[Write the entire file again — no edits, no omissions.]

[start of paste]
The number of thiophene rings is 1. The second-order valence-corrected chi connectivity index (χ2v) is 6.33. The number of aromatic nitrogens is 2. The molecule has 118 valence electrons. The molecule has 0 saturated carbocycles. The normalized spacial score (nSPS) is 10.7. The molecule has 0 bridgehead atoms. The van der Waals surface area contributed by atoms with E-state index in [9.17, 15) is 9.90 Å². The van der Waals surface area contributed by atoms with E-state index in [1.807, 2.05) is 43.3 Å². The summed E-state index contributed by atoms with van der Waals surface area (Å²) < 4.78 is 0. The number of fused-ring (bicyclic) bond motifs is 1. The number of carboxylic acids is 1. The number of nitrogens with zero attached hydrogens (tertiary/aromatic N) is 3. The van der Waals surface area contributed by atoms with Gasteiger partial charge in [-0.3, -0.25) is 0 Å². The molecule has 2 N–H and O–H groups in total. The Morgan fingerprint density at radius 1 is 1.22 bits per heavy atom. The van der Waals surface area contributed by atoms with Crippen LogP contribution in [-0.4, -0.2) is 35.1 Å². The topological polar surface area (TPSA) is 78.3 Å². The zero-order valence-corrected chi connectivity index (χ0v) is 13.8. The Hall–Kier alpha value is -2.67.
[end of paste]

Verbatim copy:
The number of thiophene rings is 1. The second-order valence-corrected chi connectivity index (χ2v) is 6.33. The number of aromatic nitrogens is 2. The molecule has 118 valence electrons. The molecule has 0 saturated carbocycles. The normalized spacial score (nSPS) is 10.7. The molecule has 0 bridgehead atoms. The van der Waals surface area contributed by atoms with E-state index in [9.17, 15) is 9.90 Å². The van der Waals surface area contributed by atoms with E-state index in [1.807, 2.05) is 43.3 Å². The summed E-state index contributed by atoms with van der Waals surface area (Å²) < 4.78 is 0. The number of fused-ring (bicyclic) bond motifs is 1. The number of carboxylic acids is 1. The number of nitrogens with zero attached hydrogens (tertiary/aromatic N) is 3. The van der Waals surface area contributed by atoms with Gasteiger partial charge in [-0.3, -0.25) is 0 Å². The molecule has 2 N–H and O–H groups in total. The Morgan fingerprint density at radius 1 is 1.22 bits per heavy atom. The van der Waals surface area contributed by atoms with Crippen LogP contribution in [-0.4, -0.2) is 35.1 Å². The topological polar surface area (TPSA) is 78.3 Å². The zero-order valence-corrected chi connectivity index (χ0v) is 13.8. The Hall–Kier alpha value is -2.67.